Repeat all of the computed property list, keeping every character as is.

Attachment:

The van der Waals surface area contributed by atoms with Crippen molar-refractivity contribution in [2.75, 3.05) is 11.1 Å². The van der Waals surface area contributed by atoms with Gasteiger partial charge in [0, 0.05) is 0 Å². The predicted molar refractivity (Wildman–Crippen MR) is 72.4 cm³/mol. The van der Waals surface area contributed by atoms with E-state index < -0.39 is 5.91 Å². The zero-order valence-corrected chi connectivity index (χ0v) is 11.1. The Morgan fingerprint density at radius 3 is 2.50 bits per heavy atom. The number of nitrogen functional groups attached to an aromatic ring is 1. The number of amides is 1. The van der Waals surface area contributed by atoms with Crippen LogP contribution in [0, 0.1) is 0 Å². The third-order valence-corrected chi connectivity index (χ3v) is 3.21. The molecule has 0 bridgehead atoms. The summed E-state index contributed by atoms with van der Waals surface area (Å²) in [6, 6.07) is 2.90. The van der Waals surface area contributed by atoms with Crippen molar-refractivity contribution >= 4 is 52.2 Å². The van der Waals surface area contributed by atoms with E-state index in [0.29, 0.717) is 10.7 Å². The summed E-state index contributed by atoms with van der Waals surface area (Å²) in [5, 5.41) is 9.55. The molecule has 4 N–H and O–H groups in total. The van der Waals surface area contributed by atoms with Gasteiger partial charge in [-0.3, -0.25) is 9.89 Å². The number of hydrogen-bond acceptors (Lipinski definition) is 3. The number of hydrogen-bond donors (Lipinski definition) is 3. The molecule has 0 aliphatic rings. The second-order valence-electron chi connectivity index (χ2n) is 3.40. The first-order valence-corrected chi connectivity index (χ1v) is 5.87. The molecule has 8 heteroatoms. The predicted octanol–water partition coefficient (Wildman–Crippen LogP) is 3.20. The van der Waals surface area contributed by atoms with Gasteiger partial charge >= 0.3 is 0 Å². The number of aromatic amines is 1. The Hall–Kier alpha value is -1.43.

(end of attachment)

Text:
The van der Waals surface area contributed by atoms with Crippen molar-refractivity contribution in [2.75, 3.05) is 11.1 Å². The van der Waals surface area contributed by atoms with Gasteiger partial charge in [0, 0.05) is 0 Å². The predicted molar refractivity (Wildman–Crippen MR) is 72.4 cm³/mol. The van der Waals surface area contributed by atoms with E-state index < -0.39 is 5.91 Å². The zero-order valence-corrected chi connectivity index (χ0v) is 11.1. The Morgan fingerprint density at radius 3 is 2.50 bits per heavy atom. The number of nitrogen functional groups attached to an aromatic ring is 1. The number of amides is 1. The van der Waals surface area contributed by atoms with Crippen LogP contribution in [0, 0.1) is 0 Å². The third-order valence-corrected chi connectivity index (χ3v) is 3.21. The molecule has 0 bridgehead atoms. The summed E-state index contributed by atoms with van der Waals surface area (Å²) in [6, 6.07) is 2.90. The van der Waals surface area contributed by atoms with Crippen molar-refractivity contribution >= 4 is 52.2 Å². The van der Waals surface area contributed by atoms with E-state index in [0.29, 0.717) is 10.7 Å². The summed E-state index contributed by atoms with van der Waals surface area (Å²) in [5, 5.41) is 9.55. The molecule has 4 N–H and O–H groups in total. The van der Waals surface area contributed by atoms with Gasteiger partial charge in [-0.3, -0.25) is 9.89 Å². The number of hydrogen-bond acceptors (Lipinski definition) is 3. The number of hydrogen-bond donors (Lipinski definition) is 3. The molecule has 0 aliphatic rings. The second-order valence-electron chi connectivity index (χ2n) is 3.40. The first-order valence-corrected chi connectivity index (χ1v) is 5.87. The molecule has 8 heteroatoms. The predicted octanol–water partition coefficient (Wildman–Crippen LogP) is 3.20. The van der Waals surface area contributed by atoms with Gasteiger partial charge >= 0.3 is 0 Å². The number of aromatic amines is 1. The Hall–Kier alpha value is -1.43.